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Chef Ros Graverson picked Irmo's Craft and Draft over Main Street's Lula Drake Wine Parlour


Ros Graverson posed for a photo in Craft and Draft Irmo's kitchen.

For the last two weeks, Ros Graverson had moved between the dimly lit Lula Drake Wine Parlour on Main Street and the brightly spartan Irmo bottle shop Craft and Draft, tucked comfortably into a humble strip mall.

The chef at both spots truly was torn between them and the worlds they inhabited. She was prepping for meal service at Craft and Draft in the mornings and heading to Lula after to help prep for the bar's June reopening.

She weighed their respective benefits.

On one hand, she had the prestige and stature that came with cooking in one of Columbia's most well-liked restaurants, where she was given her initial chance to be a chef. On the other was the opportunity presented at Craft and Draft's larger second location, where she had worked for a year and a half amid Lula's pandemic closure, which gave her the chance to enhance a hallmark of Columbia's craft beer growth.

Ultimately a strong offer from Craft and Draft co-owner Kellan Monroe swayed Graverson to stay at what had been firmly described as a temporary position

"It was a really tough decision. I had horrible anxiety," Graverson said. "When I was telling them I was shaking." 

The offer from Monroe includes an enticing possibility: As Craft and Draft looks to expand with future stores, there's strong potential to have Graverson leading a new shop in Savannah, a place she admires for its culinary scene.

Monroe wasn't ready to commit to the brand's move there, but said it was "at the top of the list." 

But there's also more room for Graverson to flex her culinary acumen. The craft beer store's original location on Devine Street has no real kitchen. The Irmo location currently supplies any food sold there — boxed charcuterie boards and cold sandwiches — outside of food trucks that frequent the store.

Now, the business is exploring establishing their own food truck that would give them a stronger culinary presence in Columbia, and Graverson would be at the helm of that. 

"It's a little bit of a growth thing. She can grow with the business as we grow," Monroe said. "We've always had the idea that we would like to find like-minded people to do what we do here in other places ... not necessarily, say, franchise, but sort of build out as a company."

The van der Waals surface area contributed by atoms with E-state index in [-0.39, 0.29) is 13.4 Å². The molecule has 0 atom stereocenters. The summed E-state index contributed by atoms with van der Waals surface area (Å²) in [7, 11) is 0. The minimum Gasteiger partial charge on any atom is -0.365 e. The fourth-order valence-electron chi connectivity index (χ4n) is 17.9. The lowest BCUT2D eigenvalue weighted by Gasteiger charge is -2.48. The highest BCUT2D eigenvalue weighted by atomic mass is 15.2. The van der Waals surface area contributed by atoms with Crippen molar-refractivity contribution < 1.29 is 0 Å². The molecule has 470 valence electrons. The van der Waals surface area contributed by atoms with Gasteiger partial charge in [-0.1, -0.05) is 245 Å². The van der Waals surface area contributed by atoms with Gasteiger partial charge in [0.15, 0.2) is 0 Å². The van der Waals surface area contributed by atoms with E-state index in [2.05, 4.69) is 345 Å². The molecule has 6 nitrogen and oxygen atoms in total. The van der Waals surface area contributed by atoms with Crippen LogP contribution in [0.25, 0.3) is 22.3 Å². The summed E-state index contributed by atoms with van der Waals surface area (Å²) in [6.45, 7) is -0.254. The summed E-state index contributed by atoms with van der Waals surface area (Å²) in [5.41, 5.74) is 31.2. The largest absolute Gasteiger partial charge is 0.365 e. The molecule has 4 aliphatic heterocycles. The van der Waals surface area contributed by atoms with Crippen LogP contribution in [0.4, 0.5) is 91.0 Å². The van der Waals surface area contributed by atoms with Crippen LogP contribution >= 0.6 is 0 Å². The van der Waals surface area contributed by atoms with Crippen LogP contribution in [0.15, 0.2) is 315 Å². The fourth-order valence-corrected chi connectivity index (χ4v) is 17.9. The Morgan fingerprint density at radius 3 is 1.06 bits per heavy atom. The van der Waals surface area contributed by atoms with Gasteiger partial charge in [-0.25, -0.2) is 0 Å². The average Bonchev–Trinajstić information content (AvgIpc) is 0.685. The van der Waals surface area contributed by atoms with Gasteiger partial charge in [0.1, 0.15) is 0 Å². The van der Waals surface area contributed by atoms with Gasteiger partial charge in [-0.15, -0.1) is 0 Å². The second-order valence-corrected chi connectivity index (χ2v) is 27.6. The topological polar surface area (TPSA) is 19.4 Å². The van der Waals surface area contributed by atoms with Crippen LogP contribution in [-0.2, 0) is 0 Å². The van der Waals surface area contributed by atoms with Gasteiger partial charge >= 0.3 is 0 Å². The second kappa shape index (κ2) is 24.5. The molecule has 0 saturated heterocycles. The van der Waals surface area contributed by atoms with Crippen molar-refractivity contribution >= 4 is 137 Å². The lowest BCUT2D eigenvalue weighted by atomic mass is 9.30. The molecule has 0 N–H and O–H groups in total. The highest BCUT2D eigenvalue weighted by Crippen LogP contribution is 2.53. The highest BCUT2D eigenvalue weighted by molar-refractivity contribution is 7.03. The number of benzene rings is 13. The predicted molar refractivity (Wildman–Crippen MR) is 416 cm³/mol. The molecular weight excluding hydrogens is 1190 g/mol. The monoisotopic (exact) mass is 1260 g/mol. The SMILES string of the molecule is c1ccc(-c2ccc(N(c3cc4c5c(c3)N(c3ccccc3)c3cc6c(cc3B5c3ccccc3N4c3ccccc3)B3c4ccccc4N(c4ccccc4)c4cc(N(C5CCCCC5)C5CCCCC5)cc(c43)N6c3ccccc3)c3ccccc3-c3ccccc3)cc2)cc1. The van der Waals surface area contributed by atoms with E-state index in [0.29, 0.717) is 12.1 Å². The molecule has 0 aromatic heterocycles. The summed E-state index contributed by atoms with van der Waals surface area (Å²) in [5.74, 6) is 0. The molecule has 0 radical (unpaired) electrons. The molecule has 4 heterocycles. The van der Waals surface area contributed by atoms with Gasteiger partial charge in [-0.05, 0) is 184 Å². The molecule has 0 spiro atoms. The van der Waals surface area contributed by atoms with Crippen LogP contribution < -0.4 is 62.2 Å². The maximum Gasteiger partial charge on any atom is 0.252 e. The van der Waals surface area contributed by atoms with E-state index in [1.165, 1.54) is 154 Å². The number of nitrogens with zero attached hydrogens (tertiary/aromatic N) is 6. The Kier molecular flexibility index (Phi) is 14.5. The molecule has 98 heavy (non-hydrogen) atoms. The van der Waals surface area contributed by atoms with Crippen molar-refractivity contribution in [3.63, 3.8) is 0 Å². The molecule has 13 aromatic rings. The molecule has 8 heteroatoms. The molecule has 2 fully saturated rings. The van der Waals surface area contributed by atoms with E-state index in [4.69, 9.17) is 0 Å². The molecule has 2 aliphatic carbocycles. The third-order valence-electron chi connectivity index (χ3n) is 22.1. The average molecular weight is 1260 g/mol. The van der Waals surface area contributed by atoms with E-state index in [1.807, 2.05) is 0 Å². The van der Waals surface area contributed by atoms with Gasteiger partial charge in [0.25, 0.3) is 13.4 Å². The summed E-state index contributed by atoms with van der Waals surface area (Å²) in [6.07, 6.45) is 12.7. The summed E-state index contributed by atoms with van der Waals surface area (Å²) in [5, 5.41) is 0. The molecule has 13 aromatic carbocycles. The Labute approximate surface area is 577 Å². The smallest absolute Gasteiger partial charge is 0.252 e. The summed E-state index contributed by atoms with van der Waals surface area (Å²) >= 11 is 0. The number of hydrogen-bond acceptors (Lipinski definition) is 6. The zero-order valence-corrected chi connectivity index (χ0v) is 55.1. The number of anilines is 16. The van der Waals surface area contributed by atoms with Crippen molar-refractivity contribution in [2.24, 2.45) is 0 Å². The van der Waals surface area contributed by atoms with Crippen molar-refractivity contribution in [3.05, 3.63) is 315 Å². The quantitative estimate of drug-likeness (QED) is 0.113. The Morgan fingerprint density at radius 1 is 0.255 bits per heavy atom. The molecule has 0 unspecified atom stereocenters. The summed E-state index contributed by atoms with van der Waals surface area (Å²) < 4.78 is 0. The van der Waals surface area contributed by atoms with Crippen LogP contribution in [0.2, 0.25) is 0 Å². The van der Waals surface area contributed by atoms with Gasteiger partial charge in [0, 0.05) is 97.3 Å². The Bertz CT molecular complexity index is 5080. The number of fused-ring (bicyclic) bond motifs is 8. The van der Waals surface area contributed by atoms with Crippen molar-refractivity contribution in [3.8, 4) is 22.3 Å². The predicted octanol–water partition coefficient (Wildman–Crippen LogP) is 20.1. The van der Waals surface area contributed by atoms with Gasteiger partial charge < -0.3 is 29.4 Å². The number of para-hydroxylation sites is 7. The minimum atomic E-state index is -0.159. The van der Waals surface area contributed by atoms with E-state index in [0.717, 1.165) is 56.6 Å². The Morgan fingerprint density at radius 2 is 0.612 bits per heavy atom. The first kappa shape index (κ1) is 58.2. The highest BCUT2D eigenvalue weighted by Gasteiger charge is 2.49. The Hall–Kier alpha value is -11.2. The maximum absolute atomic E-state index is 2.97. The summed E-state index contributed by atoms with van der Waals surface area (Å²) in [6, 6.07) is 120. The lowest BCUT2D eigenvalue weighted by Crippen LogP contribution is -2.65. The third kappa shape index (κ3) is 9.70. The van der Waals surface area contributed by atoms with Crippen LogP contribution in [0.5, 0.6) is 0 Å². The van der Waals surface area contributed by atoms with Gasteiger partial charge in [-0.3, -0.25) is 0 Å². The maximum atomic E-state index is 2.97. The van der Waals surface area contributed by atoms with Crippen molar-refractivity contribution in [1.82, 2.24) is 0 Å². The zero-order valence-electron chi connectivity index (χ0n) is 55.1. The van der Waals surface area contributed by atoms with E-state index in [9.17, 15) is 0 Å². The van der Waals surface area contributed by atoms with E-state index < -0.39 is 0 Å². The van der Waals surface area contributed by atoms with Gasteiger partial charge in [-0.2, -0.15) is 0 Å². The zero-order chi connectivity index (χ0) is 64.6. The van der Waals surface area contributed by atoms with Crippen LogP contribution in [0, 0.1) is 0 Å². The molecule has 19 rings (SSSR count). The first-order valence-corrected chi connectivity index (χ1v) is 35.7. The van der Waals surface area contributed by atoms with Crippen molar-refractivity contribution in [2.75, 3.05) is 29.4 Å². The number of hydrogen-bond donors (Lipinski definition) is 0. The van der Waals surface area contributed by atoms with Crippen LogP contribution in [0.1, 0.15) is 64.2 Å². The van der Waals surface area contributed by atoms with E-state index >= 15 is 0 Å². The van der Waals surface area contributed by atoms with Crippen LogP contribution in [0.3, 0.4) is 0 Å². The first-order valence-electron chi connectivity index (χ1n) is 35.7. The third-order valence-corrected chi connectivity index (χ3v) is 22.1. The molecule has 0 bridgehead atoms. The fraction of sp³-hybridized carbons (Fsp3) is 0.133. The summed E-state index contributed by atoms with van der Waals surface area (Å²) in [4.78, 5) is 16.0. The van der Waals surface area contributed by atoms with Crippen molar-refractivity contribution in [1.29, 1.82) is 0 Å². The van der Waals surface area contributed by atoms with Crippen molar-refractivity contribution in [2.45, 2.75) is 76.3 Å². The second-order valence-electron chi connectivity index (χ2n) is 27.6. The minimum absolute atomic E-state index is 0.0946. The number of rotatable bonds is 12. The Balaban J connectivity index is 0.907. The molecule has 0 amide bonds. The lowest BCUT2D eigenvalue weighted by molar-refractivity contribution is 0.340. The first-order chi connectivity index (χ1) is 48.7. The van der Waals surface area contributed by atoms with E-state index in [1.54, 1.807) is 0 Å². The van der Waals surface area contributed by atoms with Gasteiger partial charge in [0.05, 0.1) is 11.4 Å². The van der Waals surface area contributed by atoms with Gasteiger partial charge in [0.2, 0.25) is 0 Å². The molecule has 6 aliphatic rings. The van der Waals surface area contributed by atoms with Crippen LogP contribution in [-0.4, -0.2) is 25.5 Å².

Throughout her COVID-19 tenure at Craft and Draft, Graverson said she didn't entertain the idea of staying. Monroe and the rest of the team would openly suggest she stay longer, but she wasn't interested in "even having the conversation." 

"Lula is just a family. So it was like having to break up," Graverson shared. 

But a conversation with her mother and her experience as she began to split time between the two spots helped her realize that staying at Craft and Draft was where she leaned. 

Monroe hoped Graverson would ultimately stay. Her impact on business has been evident, with food sales rebounding after slipping early in the pandemic and the highly popular Saturday and Sunday brunch that she started matching Friday nights in terms of sales.

"I wanted her to know that whatever she wanted we would give to her, because we liked having her here that much," Monroe said. "It was, 'What do you need to stay?' That was the conversation we had."

Graverson's loyalty to Lula Drake played a major role in her indecision, but, almost as much as that, was the type of fare she made there compared to Craft and Draft.

At Lula, she emphasized decidedly fancy charcuterie boards and upscale pasta dishes. At the craft beer haven, she's brought the charcuterie boards over, but the menu is mainly made up of sandwiches or wraps accompanied by a bag of chips, coleslaw or pasta salad.

Even some initial aspirations to debut slightly upper-scale fare has been met with the realization that the customer base wants "simple snack things, but make good quality food," the chef said. She points to the restaurant's Cuban sandwich as an example. Its elements are almost exclusively made in house, including the overnight-roasted pork shoulder.

"That was probably one of the biggest things on my mind, like, 'Would I really take this step back?'" Graverson said. "But I think it's just a different challenge, just in a different way."

She admitted that she wondered about whether it was the right career move to stay due to this difference in perceived quality of fare, but ultimately decided it was. 

Plus, the new job just suits her personality. It involves a hefty amount of prep work, and as Graverson puts it, she's rather keen on being alone at times.

Now she finds herself perusing beer shops in Portland and New York City to see what kinds of menus are being offered there for inspiration.

"I mean I love (Lula) so much," Graverson concluded. "But it was what's best for my future."

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